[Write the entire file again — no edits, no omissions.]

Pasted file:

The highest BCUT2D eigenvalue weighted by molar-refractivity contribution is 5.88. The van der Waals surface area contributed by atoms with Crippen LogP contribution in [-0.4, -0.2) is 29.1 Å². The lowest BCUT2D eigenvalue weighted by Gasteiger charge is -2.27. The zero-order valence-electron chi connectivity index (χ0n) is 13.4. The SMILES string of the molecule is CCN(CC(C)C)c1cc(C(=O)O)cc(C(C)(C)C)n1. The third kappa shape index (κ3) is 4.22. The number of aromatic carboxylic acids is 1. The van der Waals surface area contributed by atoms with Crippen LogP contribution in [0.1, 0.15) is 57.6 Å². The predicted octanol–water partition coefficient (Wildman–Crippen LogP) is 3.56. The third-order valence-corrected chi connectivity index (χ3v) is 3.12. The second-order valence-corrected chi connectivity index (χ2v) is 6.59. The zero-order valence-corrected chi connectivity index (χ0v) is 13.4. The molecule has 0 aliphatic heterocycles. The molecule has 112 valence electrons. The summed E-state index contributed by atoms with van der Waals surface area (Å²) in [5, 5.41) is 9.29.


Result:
The highest BCUT2D eigenvalue weighted by molar-refractivity contribution is 5.88. The van der Waals surface area contributed by atoms with Crippen LogP contribution in [-0.4, -0.2) is 29.1 Å². The lowest BCUT2D eigenvalue weighted by Gasteiger charge is -2.27. The zero-order valence-electron chi connectivity index (χ0n) is 13.4. The SMILES string of the molecule is CCN(CC(C)C)c1cc(C(=O)O)cc(C(C)(C)C)n1. The third kappa shape index (κ3) is 4.22. The number of aromatic carboxylic acids is 1. The van der Waals surface area contributed by atoms with Crippen LogP contribution in [0.1, 0.15) is 57.6 Å². The predicted octanol–water partition coefficient (Wildman–Crippen LogP) is 3.56. The third-order valence-corrected chi connectivity index (χ3v) is 3.12. The second-order valence-corrected chi connectivity index (χ2v) is 6.59. The zero-order valence-corrected chi connectivity index (χ0v) is 13.4. The molecule has 0 aliphatic heterocycles. The molecule has 112 valence electrons. The summed E-state index contributed by atoms with van der Waals surface area (Å²) in [5, 5.41) is 9.29.